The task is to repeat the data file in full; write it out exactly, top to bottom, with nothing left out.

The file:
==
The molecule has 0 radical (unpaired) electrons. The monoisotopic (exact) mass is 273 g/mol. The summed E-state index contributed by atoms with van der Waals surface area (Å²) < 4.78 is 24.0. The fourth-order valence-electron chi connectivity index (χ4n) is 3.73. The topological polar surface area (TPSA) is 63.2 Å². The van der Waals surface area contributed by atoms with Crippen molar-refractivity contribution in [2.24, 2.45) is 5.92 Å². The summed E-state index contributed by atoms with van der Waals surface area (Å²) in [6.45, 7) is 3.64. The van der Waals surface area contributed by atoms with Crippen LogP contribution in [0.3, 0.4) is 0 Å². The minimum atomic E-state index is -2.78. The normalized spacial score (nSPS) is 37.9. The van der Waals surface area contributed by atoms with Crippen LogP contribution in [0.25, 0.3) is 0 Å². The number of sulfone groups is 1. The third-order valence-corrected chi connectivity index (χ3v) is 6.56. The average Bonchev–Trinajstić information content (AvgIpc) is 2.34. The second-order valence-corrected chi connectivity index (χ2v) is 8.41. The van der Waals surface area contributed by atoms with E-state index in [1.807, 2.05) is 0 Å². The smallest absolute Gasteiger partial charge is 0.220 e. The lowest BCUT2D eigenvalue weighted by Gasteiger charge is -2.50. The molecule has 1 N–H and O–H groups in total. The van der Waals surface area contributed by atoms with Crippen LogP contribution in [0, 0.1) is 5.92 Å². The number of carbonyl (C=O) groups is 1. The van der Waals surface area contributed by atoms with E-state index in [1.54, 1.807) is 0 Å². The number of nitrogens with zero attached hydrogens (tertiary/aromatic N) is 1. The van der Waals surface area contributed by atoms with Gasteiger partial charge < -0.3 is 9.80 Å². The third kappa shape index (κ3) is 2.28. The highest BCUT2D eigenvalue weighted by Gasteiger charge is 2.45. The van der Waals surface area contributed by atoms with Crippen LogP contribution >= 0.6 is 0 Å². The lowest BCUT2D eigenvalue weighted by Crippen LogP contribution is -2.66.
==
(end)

The molecule has 0 radical (unpaired) electrons. The monoisotopic (exact) mass is 273 g/mol. The summed E-state index contributed by atoms with van der Waals surface area (Å²) < 4.78 is 24.0. The fourth-order valence-electron chi connectivity index (χ4n) is 3.73. The topological polar surface area (TPSA) is 63.2 Å². The van der Waals surface area contributed by atoms with Crippen molar-refractivity contribution in [2.24, 2.45) is 5.92 Å². The summed E-state index contributed by atoms with van der Waals surface area (Å²) in [6.45, 7) is 3.64. The van der Waals surface area contributed by atoms with Crippen LogP contribution in [0.3, 0.4) is 0 Å². The minimum atomic E-state index is -2.78. The normalized spacial score (nSPS) is 37.9. The van der Waals surface area contributed by atoms with Crippen LogP contribution in [0.25, 0.3) is 0 Å². The number of sulfone groups is 1. The third-order valence-corrected chi connectivity index (χ3v) is 6.56. The average Bonchev–Trinajstić information content (AvgIpc) is 2.34. The second-order valence-corrected chi connectivity index (χ2v) is 8.41. The van der Waals surface area contributed by atoms with E-state index in [1.807, 2.05) is 0 Å². The smallest absolute Gasteiger partial charge is 0.220 e. The lowest BCUT2D eigenvalue weighted by Gasteiger charge is -2.50. The molecule has 1 N–H and O–H groups in total. The van der Waals surface area contributed by atoms with Crippen LogP contribution in [0, 0.1) is 5.92 Å². The number of carbonyl (C=O) groups is 1. The van der Waals surface area contributed by atoms with E-state index in [1.54, 1.807) is 0 Å². The number of nitrogens with zero attached hydrogens (tertiary/aromatic N) is 1. The van der Waals surface area contributed by atoms with Gasteiger partial charge < -0.3 is 9.80 Å². The third kappa shape index (κ3) is 2.28. The highest BCUT2D eigenvalue weighted by Gasteiger charge is 2.45. The van der Waals surface area contributed by atoms with Crippen LogP contribution >= 0.6 is 0 Å². The lowest BCUT2D eigenvalue weighted by Crippen LogP contribution is -2.66.